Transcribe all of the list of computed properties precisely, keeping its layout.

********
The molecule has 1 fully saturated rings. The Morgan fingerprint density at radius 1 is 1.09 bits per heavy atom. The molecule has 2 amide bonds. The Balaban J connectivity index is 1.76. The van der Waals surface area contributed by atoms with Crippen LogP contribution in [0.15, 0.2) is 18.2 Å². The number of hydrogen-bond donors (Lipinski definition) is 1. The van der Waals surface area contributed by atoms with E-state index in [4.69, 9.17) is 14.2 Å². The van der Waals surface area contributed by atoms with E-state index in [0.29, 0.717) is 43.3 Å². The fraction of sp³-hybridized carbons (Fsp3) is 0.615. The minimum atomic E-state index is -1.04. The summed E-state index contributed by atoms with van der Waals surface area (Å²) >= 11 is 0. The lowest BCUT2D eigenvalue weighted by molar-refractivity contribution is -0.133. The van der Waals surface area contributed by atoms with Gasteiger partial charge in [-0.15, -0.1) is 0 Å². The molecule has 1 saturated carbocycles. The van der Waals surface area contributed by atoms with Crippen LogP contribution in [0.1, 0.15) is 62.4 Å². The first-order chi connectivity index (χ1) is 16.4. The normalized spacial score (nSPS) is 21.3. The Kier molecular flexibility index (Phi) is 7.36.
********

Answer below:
The molecule has 1 fully saturated rings. The Morgan fingerprint density at radius 1 is 1.09 bits per heavy atom. The molecule has 2 amide bonds. The Balaban J connectivity index is 1.76. The van der Waals surface area contributed by atoms with Crippen LogP contribution in [0.15, 0.2) is 18.2 Å². The number of hydrogen-bond donors (Lipinski definition) is 1. The van der Waals surface area contributed by atoms with E-state index in [4.69, 9.17) is 14.2 Å². The van der Waals surface area contributed by atoms with E-state index in [0.29, 0.717) is 43.3 Å². The fraction of sp³-hybridized carbons (Fsp3) is 0.615. The minimum atomic E-state index is -1.04. The summed E-state index contributed by atoms with van der Waals surface area (Å²) >= 11 is 0. The lowest BCUT2D eigenvalue weighted by molar-refractivity contribution is -0.133. The van der Waals surface area contributed by atoms with Gasteiger partial charge in [-0.15, -0.1) is 0 Å². The molecule has 1 saturated carbocycles. The van der Waals surface area contributed by atoms with Crippen LogP contribution in [0.1, 0.15) is 62.4 Å². The first-order chi connectivity index (χ1) is 16.4. The normalized spacial score (nSPS) is 21.3. The Kier molecular flexibility index (Phi) is 7.36.